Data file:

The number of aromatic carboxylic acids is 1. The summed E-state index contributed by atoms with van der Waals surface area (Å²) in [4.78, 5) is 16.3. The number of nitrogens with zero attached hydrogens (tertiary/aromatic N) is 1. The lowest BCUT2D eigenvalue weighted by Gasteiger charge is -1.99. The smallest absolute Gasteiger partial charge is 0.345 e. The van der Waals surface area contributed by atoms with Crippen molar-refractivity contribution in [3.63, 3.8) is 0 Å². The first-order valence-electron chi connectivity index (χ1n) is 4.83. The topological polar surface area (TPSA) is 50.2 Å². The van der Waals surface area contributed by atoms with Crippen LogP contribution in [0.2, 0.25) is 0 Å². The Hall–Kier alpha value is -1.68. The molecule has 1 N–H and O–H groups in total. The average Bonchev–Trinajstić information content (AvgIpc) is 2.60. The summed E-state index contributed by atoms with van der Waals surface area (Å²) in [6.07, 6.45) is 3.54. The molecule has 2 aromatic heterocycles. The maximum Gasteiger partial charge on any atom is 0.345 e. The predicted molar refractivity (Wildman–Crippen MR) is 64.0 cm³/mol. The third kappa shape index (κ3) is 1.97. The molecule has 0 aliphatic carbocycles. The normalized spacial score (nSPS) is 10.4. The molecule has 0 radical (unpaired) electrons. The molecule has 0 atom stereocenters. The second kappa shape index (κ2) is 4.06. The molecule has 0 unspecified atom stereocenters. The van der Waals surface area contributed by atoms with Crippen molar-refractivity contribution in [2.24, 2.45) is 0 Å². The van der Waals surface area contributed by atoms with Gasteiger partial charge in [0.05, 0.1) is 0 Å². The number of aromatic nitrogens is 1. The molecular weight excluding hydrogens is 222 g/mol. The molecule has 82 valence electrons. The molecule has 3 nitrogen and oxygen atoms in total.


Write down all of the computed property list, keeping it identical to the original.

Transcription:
The number of aromatic carboxylic acids is 1. The summed E-state index contributed by atoms with van der Waals surface area (Å²) in [4.78, 5) is 16.3. The number of nitrogens with zero attached hydrogens (tertiary/aromatic N) is 1. The lowest BCUT2D eigenvalue weighted by Gasteiger charge is -1.99. The smallest absolute Gasteiger partial charge is 0.345 e. The van der Waals surface area contributed by atoms with Crippen molar-refractivity contribution in [3.63, 3.8) is 0 Å². The first-order valence-electron chi connectivity index (χ1n) is 4.83. The topological polar surface area (TPSA) is 50.2 Å². The van der Waals surface area contributed by atoms with Crippen LogP contribution in [0.2, 0.25) is 0 Å². The Hall–Kier alpha value is -1.68. The molecule has 1 N–H and O–H groups in total. The average Bonchev–Trinajstić information content (AvgIpc) is 2.60. The summed E-state index contributed by atoms with van der Waals surface area (Å²) in [6.07, 6.45) is 3.54. The molecule has 2 aromatic heterocycles. The maximum Gasteiger partial charge on any atom is 0.345 e. The predicted molar refractivity (Wildman–Crippen MR) is 64.0 cm³/mol. The third kappa shape index (κ3) is 1.97. The molecule has 0 aliphatic carbocycles. The normalized spacial score (nSPS) is 10.4. The molecule has 0 radical (unpaired) electrons. The molecule has 0 atom stereocenters. The second kappa shape index (κ2) is 4.06. The molecule has 0 unspecified atom stereocenters. The van der Waals surface area contributed by atoms with Crippen molar-refractivity contribution in [2.24, 2.45) is 0 Å². The van der Waals surface area contributed by atoms with Gasteiger partial charge in [0.05, 0.1) is 0 Å². The number of aromatic nitrogens is 1. The molecular weight excluding hydrogens is 222 g/mol. The molecule has 82 valence electrons. The molecule has 3 nitrogen and oxygen atoms in total.